Week 2/3 – Learning Cell Culturing

This week was my first full week in the lab and I have learned an immense amount about cell culture and the vascular biology of our arteries. I also followed some really awesome experiments conducted by researchers in the lab that I will share more about next week!

In order to determine which drug (paclitaxel, sirolimus, or drug x (still TBD) ) in drug-eluting stents produces the best anti-inflamatory response I am going to conduct a proliferation assay experiment. This experiment will model cell growth of both endothelial and smooth muscle cells in a vessel wall after vascular injury caused by the insertion of a stent.

A proliferation assay is a quantitative way to measure cell division or proliferation.

In order to conduct this assay I need to culture cells. I cultured both cell types this week. The cells were isolated from a saphenous vein of a patient that suffered from developed cardiovascular disease and then grown in the cell culture lab.


Vascular Smooth Muscle Cells @ 100% confluency

If you are curious about how I did this, here are the steps I followed: Cell Culture Protocol. My smooth muscle cells grew evenly and were almost completely confluent by the end of the week.

Confluency is a way to describe the number of cells adherent on the surface of a plate. 100% confluency means that the surface is completely covered by cells.

Unfortunately, my endothelial cells lived a very short life 😦 . The death of my cells was most likely caused by contamination or the use of expired media (a nutrient solution added to the cells to aid in growth). Under the cell culture hood it is extremely important to sterilize everything by spraying 70% alcohol solution. Moving forward I need to be more careful to make sure I am not touching the inside of the plates and pipet tips, not using expired media, and being as sterile as possible.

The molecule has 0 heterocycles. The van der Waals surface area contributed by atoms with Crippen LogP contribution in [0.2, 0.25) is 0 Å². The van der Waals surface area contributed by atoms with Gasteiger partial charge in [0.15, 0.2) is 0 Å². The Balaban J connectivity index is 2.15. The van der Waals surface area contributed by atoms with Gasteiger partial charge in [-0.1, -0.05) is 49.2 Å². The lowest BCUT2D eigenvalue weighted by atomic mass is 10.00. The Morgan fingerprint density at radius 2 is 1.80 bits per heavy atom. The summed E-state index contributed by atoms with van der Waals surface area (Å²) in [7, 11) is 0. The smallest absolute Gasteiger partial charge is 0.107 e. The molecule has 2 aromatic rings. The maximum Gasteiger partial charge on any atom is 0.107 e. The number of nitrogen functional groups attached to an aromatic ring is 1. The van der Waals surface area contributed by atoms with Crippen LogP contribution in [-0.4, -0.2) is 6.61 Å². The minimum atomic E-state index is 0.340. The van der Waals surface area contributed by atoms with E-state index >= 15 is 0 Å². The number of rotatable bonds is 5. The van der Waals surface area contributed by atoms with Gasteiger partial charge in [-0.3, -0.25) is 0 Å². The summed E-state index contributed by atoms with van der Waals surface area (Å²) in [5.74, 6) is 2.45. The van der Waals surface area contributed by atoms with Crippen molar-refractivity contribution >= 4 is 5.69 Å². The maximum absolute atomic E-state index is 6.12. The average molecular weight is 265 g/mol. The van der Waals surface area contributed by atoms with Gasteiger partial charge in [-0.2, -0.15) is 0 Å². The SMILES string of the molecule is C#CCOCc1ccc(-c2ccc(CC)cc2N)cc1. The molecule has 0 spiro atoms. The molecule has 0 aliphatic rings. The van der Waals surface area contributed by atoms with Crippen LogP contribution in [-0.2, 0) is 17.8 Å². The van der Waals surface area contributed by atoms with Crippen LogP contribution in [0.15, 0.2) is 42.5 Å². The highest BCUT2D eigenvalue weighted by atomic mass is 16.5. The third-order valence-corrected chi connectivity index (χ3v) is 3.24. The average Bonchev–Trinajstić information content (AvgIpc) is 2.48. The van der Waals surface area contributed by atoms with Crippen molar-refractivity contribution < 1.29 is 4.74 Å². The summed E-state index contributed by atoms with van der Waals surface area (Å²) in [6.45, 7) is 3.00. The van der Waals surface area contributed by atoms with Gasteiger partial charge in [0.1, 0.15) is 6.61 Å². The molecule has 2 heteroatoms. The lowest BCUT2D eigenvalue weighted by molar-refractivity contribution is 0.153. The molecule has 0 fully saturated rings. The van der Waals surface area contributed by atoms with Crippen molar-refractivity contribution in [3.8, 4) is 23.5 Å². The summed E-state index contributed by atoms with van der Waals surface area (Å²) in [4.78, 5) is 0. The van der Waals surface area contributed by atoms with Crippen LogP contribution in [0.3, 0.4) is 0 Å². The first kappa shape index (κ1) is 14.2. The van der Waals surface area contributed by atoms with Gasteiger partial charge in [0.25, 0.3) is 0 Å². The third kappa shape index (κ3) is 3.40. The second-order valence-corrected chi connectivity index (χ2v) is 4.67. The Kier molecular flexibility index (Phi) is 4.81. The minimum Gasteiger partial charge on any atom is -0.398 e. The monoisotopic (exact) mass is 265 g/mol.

I am going to culture both cell types again next week and hopefully they will grow as expected. Using these cells I will conduct the proliferation assay, first without the drugs and a second time with the drugs. I am attempting the experiment without drugs first as a “test run” to learn the basic techniques needed. For this assay I am going to first culture cells and closely watch them under a microscope until they are confluent (Day 0). Next, I am going to add alamarBlue to read the number of cells initially present (Day 1).

AlamarBlue (AB) – a compound that turns fluorescent and can be read by a fluorescence spectrophotometer. The fluorescence or absorbance of AB is proportional to the number of living cells. Living cells will reduce AB from its reagent form, resazurin (blue), to resourufin (red and highly fluorescent). A fluorescence spectrophotometer will count the number of bright red fluorescent tags or living cells. To learn more: AB.

On this same day I will add the drug to the cells (not the first time I am doing the assay) and change the media (Day 1). I would let the cells grow for 2 days (the typical cell cycle duration for vascular cells). I would then add more alamarBlue to read the new number of cells, change the media, and add more drug resolvent (Day 3). Wait another 2 days andcell-culture-needs-850x567 repeat these steps for about 10-12 days. I would also have cells without any drug treatment to serve as a control group. I would repeat this assay for all three drugs and calculate which drug slowed the growth of the cells (or proliferation) most compared to its counterparts.

I will share more details about the experiment and the protocol when I start, but I hope this brief outline helps clarify what I am trying to achieve. Please comment below if you have any questions!

8 thoughts on “Week 2/3 – Learning Cell Culturing

  1. Cell culturing can be sometimes so frustrating. This takes me back to my grad school days when I would come to lab ready to do the experiment, only to find that the cells were not doing too well or dying.
    It really makes you appreciative of all the hard work that goes into biological research…

    Liked by 1 person

  2. Pingback: Week 6 – Taking a Step Back | The Effectiveness of Drug-Eluting Stents

  3. Pingback: Week 11 – A New Drug and Freezer | The Effectiveness of Drug-Eluting Stents

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